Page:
May 16, 2012

Painting portraits in oils workshop - Day 2

The Fall of Light
Here is my cart set up in the morning. Just seeing this excites me, as it should any artist. 
From Left to right top to bottom:
I have my photocopy reference for creating the initial drawing, my paper towel, my thermos of organo gold mocha and a treat on top, some fruit 9which should definitely not be near my work ara), my solvent and brush cleaning container, my loaded palette and medium cups and towel clipped to my wooden palette, a selection of brushes, below are my thinners, turpenoid, linseed oil, Damar varninsh, odorless spirits, and paints and other materials.
We started the workshop with a morning demo explaining how to do the fall of light. It is one thing to conceptualize it and another to see a master effortlessly do it right in front of your eyes. The main idea being to now treat the figure as if it were a cardboard cut out and paint the lights from the top of the head cascading down the body as the light source becomes further away from the subject. Basically her chest becomes a flat highlight tone and gradually transitions down to her feet. Since the model was standing for a long time in the photo there is the addition of red from the blood flow to her legs.
A gentle gradation is added to the background and well as on the floor, lighter in the front and gradually getting darker as it recedes into the distance. I kept my flesh ball above to remind me of my 5 bases to work from on the palette and adjusted with pigments as necessary. I was really frustrated from the start, when I oiled in I noticed the paint was still to tacky to work, it didn't help with pushing the paint around and began to get a bit muddy. With oils you need to work with their drying time. Even though I added a few drops of cobalt drier to my medium the day before the paint was still wet.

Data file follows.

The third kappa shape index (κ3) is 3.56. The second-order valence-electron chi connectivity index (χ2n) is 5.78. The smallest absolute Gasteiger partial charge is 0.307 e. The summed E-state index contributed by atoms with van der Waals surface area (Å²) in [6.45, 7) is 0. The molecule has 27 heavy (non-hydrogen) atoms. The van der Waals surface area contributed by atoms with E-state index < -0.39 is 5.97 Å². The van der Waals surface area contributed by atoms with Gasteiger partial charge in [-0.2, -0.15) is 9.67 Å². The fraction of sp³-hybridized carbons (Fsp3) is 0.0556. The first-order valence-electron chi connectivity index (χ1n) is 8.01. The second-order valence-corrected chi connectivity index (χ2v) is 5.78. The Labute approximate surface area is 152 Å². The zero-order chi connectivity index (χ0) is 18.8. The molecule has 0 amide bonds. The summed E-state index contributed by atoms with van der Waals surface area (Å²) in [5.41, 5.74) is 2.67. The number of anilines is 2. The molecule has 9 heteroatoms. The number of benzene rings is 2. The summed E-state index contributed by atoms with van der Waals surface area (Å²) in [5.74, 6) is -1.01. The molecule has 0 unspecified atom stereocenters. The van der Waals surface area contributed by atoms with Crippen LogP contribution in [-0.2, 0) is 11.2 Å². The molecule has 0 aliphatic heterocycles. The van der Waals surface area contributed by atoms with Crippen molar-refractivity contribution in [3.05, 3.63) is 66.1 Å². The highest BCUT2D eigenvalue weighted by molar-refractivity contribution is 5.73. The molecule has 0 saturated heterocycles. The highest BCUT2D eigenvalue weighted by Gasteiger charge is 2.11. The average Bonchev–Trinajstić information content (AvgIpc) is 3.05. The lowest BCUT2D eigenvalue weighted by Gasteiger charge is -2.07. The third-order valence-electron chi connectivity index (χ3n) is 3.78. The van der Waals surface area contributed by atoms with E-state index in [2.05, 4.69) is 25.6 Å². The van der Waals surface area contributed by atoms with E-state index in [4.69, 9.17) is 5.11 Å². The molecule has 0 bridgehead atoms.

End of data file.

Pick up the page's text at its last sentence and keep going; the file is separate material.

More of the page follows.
In the afternoon we did a workshop on photographing and lighting for portraits. I have tons of experience here so nothing was new to me. In fact, I lent a helping hand to get the photos to work with the limited resources we had to work with. This is the one I chose, from three photos taken, to work from, it is a pure photo no photoshop editing has been done to it. Why bother, I can correct it in paint.
After lunch we got dangerous. well, poisonous on top of the carcinogen that cobalt drieyand half the pigments in oil contain. Darryl, the student who is stationed beside me, donated some Flake (LEAD) white for us to prep our canvases for the portrait. See the big red skull, would you want to use this stuff?
The first step is to prepare the flake white paint. It is really thick so you need to thin it down with some spirits or turpentine, preferably being as safe as possible by wearing gloves.
Brush on a layer of the stick white paint to cover evenly.
Use a big car (super) sponge to pat down the surface. It will make for a real velvety texture when dried like the old masters used to use. So now I wait until it dries and I can use it for my self portrait.
 Here is a shot of some of the work in class. I decided not to paint a solid background and keep some of my painterly strokes for effect and beauty.
This is as far as I got with all the variety of things we did in the time we had. You can see some of the shine and different drying times in the paint by looking in the shadow area. My paint was really sticky and hard to deal with. I definitely don't want to battle with it again tomorrow. I had to help speed up the drying process by leaving it in the warm cab of my truck until tomorrow's session.


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